In what feels like eons ago, but was actually just last week, reports emerged that hundreds of doses of the Moderna COVID-19 vaccine had been accidentally spoiled, as they had been left out of the refrigerator overnight. What initially sounded like a colossal blunder was subsequently identified to be a deliberate act, and Wisconsin pharmacist Steven Brandenburg was arrested. Subsequent reports and investigations into his past have revealed a frightening but unsurprising pattern – one where an “admitted conspiracy theorist” takes actions that harm others. Moreover, in leveraging his privileged position as a health professional with access to the vaccines, Brandenburg’s actions appear deliberately intended to compromise public health and our overall confidence in COVID-19 vaccination.
I’ve pieced together as many details as I could from the various news reports. Apparently Brandenburg, a licensed pharmacist at Aurora Medical Center in Grafton, Wisconsin, removed 57 vials of the Moderna vaccine from a refrigerator and left them out all night, knowing this would render them ineffective. He also knew that these ineffective vaccines would be administered, giving recipients the belief that they were vaccinated. However, the actions were identified by another pharmacy staff member and reported. After an internal investigation where Brandenburg eventually confessed to this act, he was fired, and is now facing criminal charges. He has been released on bail.
The reports suggest a Brandenburg has history of worrying actions. He had apparently taken a gun to work, twice. In the midst of a divorce, he had recently stated the government was planning cyber-attacks and intended on shutting down the power grid. In December, he purchased a water purifier and was stockpiling food and weapons. And with respect to the COVID-19 vaccines, he had apparently embraced online conspiracy theories, and believed that they were unsafe. Based on a statement from the police:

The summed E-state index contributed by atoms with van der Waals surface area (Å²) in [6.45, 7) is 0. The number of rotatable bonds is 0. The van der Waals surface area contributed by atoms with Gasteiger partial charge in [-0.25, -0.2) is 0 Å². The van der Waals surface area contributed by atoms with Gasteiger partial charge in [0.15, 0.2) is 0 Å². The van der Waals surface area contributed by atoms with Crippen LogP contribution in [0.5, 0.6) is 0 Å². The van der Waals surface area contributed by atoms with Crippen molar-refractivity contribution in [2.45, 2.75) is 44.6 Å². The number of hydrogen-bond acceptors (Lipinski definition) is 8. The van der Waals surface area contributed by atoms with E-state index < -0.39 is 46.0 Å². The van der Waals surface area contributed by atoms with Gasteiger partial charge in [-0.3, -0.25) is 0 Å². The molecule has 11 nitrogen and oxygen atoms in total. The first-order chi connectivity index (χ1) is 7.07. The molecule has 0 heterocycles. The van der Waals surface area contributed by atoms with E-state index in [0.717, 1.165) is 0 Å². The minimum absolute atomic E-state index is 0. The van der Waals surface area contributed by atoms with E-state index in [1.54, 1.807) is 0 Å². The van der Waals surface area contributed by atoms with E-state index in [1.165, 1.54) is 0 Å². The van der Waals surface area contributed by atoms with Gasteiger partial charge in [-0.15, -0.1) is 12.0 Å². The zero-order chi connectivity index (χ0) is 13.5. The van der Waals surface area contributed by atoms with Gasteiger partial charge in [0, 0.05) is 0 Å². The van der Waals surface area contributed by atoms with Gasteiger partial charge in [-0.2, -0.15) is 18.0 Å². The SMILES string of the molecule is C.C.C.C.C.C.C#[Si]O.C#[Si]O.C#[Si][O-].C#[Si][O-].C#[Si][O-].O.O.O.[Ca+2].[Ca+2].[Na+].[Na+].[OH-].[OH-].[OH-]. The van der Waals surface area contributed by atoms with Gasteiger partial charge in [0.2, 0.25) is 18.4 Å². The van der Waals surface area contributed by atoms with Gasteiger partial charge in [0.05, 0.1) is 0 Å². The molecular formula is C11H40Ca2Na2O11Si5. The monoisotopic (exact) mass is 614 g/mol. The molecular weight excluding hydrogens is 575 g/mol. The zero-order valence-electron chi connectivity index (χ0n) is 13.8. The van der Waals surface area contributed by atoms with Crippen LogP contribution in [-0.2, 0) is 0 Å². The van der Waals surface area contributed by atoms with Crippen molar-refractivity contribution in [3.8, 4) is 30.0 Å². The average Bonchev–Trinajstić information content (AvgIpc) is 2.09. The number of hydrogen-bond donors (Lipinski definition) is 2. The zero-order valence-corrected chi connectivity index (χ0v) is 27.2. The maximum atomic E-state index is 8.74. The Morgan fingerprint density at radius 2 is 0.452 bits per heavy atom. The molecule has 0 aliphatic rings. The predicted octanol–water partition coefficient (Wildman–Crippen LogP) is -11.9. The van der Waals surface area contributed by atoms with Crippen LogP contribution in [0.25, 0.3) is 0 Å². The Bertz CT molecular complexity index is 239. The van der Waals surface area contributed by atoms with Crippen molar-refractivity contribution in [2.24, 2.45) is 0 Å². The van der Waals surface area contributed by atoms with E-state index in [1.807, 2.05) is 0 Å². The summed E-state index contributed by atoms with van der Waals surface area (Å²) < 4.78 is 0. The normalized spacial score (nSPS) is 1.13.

Brandenburg, an admitted conspiracy theorist, told investigators that he believed that Covid-19 vaccine was not safe for people and could harm them and change their DNA.
The antivaccine claim that the COVID-19 vaccine can harm your DNA is something that David Gorski discussed at this blog back in November. David pointed out that this claim goes back to Spring 2020, when we learned that Moderna’s vaccine candidate was an RNA vaccine. Admittedly, to someone with little-to-no knowledge of basic science, the idea of a vaccine containing RNA or DNA that is injected into you might sound frightening. But the actual science is both very exciting and should also reassure anyone who takes a few minutes to learn how RNA vaccines actually work. In short, mRNA from vaccines don’t enter your nucleus and therefore can’t integrate with your DNA, nor can they “change” your DNA in any way. Any health professional, like a pharmacist, should have sufficient education and cognitive ability to understand the basic science of vaccine technology well enough to know this type of claim is absurd. Moreover, a health professional who wants to know more can easily access credible medical resources that are widely used and trusted. Brandenburg, a hospital pharmacist licensed for over 20 years, would presumably have used these sources and medical references throughout his career – yet he chose to believe conspiracy theories instead of actually studying the science.
Sadly, other health professional have amplified and promoted the claim that RNA-based vaccines can affect your DNA. Dr. Carrie Madej is a Georgia-based internal medicine doctor who has actively promoted this baseless and science-absent idea. She is an anti-mask, anti-vaccine physician who believes that vaccines are “transhumanism” (a made up term). Madej was actually scheduled to speak at the “MAGA Health Freedom” rally yesterday in Washington, DC. (It sounds like she was indeed there.) Despite her medical training, she, like Branderburg, is clearly enamored with promoting baseless and absurd conspiracy theories.
Probably the most frightening aspect of these reports is that health professionals, who ought to know better, have been caught up in and are amplifying unfounded fears about vaccines. They are fomenting and promoting conspiracy-based ideas to non-health professionals with the credibility of medical credentials and a white lab coat. How much harm are these individuals causing? It’s understandable to ask if this is just the first time Branderburg has been caught acting on his conspiracy beliefs – or if there is a history of behaviors that’s gone undetected. Clearly, a health professional’s education is no guarantee or vaccine against conspiracy thinking.